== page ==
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The Irish Society of Chartered Physiotherapists

Causes Of Meniscus Injuries

knee pain

A torn meniscus is a knee injury we see quite often at Galway Bay Physio. The most common mechanism of injury is twisting your knee with a planted foot. Each knee has two menisci, one on the inside and one on the outside of the knee joint. The menisci are C shaped pieces of cartilage that act as shock absorbers and weight bearers between the shin and thigh bones. When you damage or tear the meniscus you may get pain, swelling, stiffness (especially when trying to straighten the knee) and locking of the knee. Conservative physiotherapy treatment is often enough to relieve the pain of a torn meniscus and build up the strength to prevent recurrences. In other cases, however, a torn meniscus is too severe and requires surgical repair and physiotherapy rehabilitation is required after the operation.

Sudden meniscus tears often happen during sports and running. As stated above, runners or players may suddenly turn or even squat and twist the knee and cause a tear. Direct contact, like a tackle, is also sometimes involved in contact sports. However, older people are more likely to have degenerative meniscus tears because weakens and wears thin over time therefore it is more prone to tears. Because of this, an innocuous movement such as an awkward twist when getting up from a chair may even be enough to cause a tear.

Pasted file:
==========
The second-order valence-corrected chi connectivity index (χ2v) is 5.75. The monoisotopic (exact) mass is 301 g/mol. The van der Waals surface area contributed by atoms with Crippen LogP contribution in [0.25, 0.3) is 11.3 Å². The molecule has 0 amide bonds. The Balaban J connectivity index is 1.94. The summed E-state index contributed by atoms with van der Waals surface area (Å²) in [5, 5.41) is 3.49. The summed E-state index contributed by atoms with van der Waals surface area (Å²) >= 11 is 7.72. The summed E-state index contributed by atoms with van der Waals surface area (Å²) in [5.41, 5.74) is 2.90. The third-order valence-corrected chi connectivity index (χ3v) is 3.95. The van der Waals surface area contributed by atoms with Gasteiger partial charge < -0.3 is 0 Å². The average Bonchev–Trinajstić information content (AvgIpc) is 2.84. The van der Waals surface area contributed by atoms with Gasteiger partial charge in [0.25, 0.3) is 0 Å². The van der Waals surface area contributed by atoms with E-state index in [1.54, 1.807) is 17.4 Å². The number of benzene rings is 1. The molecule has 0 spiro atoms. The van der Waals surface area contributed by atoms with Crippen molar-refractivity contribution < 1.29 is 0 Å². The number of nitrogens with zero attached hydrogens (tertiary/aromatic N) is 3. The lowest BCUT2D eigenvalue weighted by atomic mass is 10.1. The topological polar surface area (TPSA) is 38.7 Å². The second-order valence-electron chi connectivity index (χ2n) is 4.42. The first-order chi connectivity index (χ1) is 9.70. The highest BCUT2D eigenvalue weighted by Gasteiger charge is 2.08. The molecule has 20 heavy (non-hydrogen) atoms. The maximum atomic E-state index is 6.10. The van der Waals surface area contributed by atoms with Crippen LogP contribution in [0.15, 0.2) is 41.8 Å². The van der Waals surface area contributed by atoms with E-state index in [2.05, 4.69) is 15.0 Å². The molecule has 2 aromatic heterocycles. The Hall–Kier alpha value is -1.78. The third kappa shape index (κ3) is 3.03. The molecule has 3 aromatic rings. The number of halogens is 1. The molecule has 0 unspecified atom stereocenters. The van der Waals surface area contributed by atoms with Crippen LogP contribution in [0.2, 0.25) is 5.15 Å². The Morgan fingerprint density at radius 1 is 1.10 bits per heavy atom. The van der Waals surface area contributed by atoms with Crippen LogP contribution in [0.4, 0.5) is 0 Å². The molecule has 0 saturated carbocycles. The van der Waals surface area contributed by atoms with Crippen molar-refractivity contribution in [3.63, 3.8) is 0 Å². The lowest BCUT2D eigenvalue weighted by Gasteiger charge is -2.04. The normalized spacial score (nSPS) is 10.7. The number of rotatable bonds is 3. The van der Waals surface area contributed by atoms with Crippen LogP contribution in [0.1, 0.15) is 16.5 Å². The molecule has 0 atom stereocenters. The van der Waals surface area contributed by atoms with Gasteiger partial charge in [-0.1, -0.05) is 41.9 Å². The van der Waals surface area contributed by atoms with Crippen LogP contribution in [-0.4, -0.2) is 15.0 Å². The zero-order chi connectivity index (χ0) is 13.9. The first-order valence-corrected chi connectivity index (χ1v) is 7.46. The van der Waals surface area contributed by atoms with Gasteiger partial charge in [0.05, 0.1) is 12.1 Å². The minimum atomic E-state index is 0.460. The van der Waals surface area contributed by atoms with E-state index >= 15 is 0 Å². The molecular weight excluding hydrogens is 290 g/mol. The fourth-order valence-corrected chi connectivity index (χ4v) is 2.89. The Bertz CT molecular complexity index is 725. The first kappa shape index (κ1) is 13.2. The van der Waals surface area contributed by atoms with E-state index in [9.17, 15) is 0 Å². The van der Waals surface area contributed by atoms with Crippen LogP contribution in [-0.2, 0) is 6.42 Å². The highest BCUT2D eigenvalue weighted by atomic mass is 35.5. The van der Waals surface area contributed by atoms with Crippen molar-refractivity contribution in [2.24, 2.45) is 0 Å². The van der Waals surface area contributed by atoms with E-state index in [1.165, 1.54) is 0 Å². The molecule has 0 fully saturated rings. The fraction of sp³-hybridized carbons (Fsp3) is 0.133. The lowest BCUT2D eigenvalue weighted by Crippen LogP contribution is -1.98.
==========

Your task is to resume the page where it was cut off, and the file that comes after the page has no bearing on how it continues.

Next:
Signs And Symptoms

When a meniscus tear occurs, you may hear a popping sound around your knee joint. Afterward, you may experience pain, swelling, reduced range of motion and occasionally the feeling that your knee is giving way or unable to support you. You may also experience a slipping, popping and locking or catching sensation, which is usually an indication that a piece of cartilage has become loose and is blocking the knee joint. If you experience any of these symptoms and they persist for more than a few days or occur after your knee has been injured, you should contact you’re a physiotherapist. We would then perform a thorough assessment to diagnose the problem and discuss the treatment options from there.


When you first injure your knee the initial treatment should follow the simple PRICE method as discussed before. These actions, combined with painkillers or anti-inflammatories, help to settle the initial pain and swelling. Further treatment will then depend on the size of the tear, the severity of symptoms, how any persisting symptoms are affecting your life (e.g. a professional footballer trying to return to sport may elect for surgery if the injury is not improving versus an elderly man with little or no pain may choose the conservative route).

Small tears may heal by themselves in time, usually over about six to eight weeks. Even some tears which do not fully heal still do not cause any long-term symptoms once the initial pain and swelling subsides, or may only cause intermittent or mild symptoms. In these cases, surgery may not be needed and it is best to get some physiotherapy to strengthen the supporting structures of the knee, such as the quadriceps and hamstring muscles and make the knee more stable to prevent any further issues or recurrences of the injury. If the tear causes persistent troublesome symptoms then an operation may be advised – although evidence for the benefit of some types of surgery is still variable.

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